I remember sometime after Penmanshiel was built the Construction Manager was interviewed in a RES video and he said that the project was a great success with everyone being proactive and planning ahead, any challenges that did come up had already been foreseen with contingency plans put in place, and I thought yeah we put a lot of effort in and it paid off!

Where do you see your career in 5 years’ time?

I see myself in the Operations Manager role but with a larger team and undertaking the Operation and Maintenance for more OFTO’s.

What has been the highlight of your career so far?

Sailing offshore to see my first Offshore Substation, Walney Extension. It was a beautiful sunny September day with super flat calm seas where you could see the reflection of the turbines in the water.

What does a day in the life look like for you? 

My role involves ensuring all the planned operation and maintenance is completed for six OFTO’s that we look after on behalf of our clients. I have a team of eight people, but we are also supported by a team of SAPs and our Control Centre in Glasgow. We carry out all planned maintenance for onshore and offshore assets (the onshore substation, the export cable and the offshore substation).

It involves visual inspections of the assets and LV&HV equipment, statutory inspections, servicing of equipment such as diesel generators, winches and cranes, RFI surveys, battery testing, taking oil samples from transformers and so much more. It also involves non-electrical work such as keeping the welfare facilities in a good condition. The team also monitors and responds to alarms which may involve mobilising to site very quickly to fix the problem.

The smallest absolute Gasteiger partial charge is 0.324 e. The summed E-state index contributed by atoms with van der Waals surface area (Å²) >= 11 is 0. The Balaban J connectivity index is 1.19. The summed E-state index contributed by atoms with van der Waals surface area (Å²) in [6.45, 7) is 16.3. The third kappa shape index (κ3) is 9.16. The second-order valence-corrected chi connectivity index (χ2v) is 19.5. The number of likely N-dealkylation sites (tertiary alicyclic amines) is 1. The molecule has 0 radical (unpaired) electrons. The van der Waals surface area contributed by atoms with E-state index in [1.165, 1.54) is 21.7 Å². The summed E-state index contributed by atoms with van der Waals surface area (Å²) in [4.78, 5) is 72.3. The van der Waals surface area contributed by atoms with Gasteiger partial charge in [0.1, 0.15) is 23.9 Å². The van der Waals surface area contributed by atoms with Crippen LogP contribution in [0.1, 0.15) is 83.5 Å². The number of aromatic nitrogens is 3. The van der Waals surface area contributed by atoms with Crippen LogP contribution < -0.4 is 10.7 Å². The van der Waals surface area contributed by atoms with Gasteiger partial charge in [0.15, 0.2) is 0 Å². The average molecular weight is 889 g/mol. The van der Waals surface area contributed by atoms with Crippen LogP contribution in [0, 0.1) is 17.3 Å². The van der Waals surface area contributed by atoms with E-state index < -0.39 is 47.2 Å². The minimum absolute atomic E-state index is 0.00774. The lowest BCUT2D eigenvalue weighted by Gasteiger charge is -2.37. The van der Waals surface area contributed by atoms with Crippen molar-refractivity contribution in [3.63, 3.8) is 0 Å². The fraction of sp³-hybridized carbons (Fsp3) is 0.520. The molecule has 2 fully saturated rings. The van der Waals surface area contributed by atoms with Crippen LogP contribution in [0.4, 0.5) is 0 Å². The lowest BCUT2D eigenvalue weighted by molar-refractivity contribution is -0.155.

A typical day for me would start off with reviewing the alarms that have come in. Then, I’ll check our Operations Schedule, deal with any last-minute resourcing changes and then respond to our client’s queries. I normally have a meeting with one of my team members and we will have a catch up about how they are doing, how their work or project is going, and we will look at planning future works. I also have to approve a lot of requisitions and invoices.

I always try and get a walk in sometime in the morning especially if it is sunny as this clears my head and makes me more productive.

What do you enjoy most about your job? 

Visiting the offshore installations and meeting my team in person, also meeting the skippers and the external contractors that work with us.

How do you see your role and the industry evolving over the next few years with the growth in the renewables industry? 

The team is only going to get bigger, and we will take on the operation and maintenance of more OFTOs and certainly get involved in OFTO’s on a global scale, which is really exciting.

In terms of the industry, the offshore turbines have not stopped getting bigger so that will continue over the next few years and beyond. The offshore wind farms will get further offshore so travel distances will increase for us, and this will definitely involve more floating structures & wind turbines and use of remotely operated equipment. I think with all these energy security issues arising currently, countries will look to use more of their own resources like wind and solar to power their countries. Especially as they can be built in a relatively short space of time compared to other low carbon technologies.